Mental health care respectful of human rights proves successful
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GLOBALLY most of mental health care continues to be provided in psychiatric hospitals, and human rights abuses and coercive practices remain too common.
But providing community-based mental health care that is respectful of human rights and focused on recovery is proving successful and cost-effective, according to new guidance released on Thursday by the World Health Organization (WHO).
WHO’s new “Guidance on community mental health services: promoting person-centred and rights-based approaches” finds that mental health care must be grounded in a human rights-based approach.
According to its latest estimates, governments spend less than 2% of their health budgets on mental health.
The majority of reported expenditure on mental health is allocated to psychiatric hospitals, except in high-income countries where the figure is about 43%, they noted.
The new guidance, which is intended primarily for people with responsibility for organising and managing mental health care, presents details of what is required in areas such as mental health law, policy and strategy, service delivery, financing, workforce development and civil society participation in order for mental health services to be compliant with the Convention on the Rights of Persons with Disabilities (CRPD).
It includes examples from countries including Brazil, India, Kenya, Myanmar, New Zealand, Norway and the UK of community-based mental health services that have demonstrated good practices in respect of non-coercive practices, community inclusion, and respect of people’s legal capacity (ie the right to make decisions about their treatment and life).
Services include crisis support, mental health services provided within general hospitals, outreach services, supported living approaches and support provided by peer groups.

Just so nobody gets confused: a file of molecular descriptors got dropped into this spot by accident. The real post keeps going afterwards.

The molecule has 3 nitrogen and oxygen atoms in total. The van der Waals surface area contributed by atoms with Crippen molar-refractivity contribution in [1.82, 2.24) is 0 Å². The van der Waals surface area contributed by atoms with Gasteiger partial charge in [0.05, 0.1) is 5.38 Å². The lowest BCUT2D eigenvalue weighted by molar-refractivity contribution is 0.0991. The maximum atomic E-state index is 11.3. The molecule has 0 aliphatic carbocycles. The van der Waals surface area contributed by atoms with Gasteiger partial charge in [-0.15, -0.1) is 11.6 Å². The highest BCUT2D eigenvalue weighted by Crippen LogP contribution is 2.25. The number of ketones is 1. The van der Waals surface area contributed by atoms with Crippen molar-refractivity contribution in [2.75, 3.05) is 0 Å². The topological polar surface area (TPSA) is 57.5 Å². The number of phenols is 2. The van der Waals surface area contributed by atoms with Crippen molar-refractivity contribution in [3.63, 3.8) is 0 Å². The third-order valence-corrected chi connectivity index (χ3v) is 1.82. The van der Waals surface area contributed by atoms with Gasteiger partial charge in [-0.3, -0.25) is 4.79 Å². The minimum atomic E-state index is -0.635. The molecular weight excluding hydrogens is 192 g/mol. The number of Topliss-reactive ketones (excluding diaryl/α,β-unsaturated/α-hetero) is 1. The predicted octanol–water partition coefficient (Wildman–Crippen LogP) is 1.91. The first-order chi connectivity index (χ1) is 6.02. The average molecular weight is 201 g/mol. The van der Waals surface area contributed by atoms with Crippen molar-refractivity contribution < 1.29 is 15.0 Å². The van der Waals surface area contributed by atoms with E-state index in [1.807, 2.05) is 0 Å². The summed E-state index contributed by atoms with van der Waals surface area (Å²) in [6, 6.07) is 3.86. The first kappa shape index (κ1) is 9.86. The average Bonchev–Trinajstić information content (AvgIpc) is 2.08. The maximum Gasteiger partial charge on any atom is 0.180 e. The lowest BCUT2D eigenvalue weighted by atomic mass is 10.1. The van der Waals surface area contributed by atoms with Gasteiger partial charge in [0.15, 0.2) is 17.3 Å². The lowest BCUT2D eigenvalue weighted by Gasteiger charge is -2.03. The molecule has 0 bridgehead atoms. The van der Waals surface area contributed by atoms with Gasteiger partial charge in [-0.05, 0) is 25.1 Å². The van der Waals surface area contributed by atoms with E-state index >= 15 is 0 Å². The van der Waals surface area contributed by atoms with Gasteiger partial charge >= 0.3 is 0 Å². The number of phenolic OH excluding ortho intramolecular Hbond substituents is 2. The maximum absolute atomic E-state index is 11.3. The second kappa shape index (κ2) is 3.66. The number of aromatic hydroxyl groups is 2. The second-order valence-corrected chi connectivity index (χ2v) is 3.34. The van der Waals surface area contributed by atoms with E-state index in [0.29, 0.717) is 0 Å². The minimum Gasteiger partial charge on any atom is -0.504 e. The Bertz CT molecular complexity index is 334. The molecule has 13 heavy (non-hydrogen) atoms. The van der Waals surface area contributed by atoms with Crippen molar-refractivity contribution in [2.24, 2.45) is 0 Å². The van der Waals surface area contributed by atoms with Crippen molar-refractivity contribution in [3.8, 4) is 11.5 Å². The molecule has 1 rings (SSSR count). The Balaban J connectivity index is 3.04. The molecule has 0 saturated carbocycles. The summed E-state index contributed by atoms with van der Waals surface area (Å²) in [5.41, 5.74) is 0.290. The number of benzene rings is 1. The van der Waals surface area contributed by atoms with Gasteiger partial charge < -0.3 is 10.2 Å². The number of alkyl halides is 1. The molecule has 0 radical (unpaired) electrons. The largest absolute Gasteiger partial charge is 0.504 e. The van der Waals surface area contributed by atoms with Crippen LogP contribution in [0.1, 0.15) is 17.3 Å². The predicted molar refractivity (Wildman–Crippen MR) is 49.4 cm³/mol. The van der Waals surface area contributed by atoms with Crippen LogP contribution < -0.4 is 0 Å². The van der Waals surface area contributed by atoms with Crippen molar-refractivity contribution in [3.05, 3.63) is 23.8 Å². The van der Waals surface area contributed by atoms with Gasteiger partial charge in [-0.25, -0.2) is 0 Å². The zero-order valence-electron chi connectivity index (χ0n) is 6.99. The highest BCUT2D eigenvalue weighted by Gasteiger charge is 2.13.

Information about financing and results of evaluations of the services presented are included.
Cost comparisons provided indicate that the community-based services showcased produce good outcomes, are preferred by service users and can be provided at comparable cost to mainstream mental health services.
“Transformation of mental health service provision must, however, be accompanied by significant changes in the social sector,” said Gerard Quinn, UN Special Rapporteur on the Rights of Persons with Disabilities.
“Until that happens, the discrimination that prevents people with mental health conditions from leading full and productive lives will continue.”
Dr Michelle Funk of the Department of Mental Health and Substance Use, who led the development of the guidance, said: “This comprehensive new guidance provides a strong argument for a much faster transition from mental health services that use coercion and focus almost exclusively on the use of medication to manage symptoms of mental health conditions, to a more holistic approach that takes into account the specific circumstances and wishes of the individual and offers a variety of approaches for treatment and support.”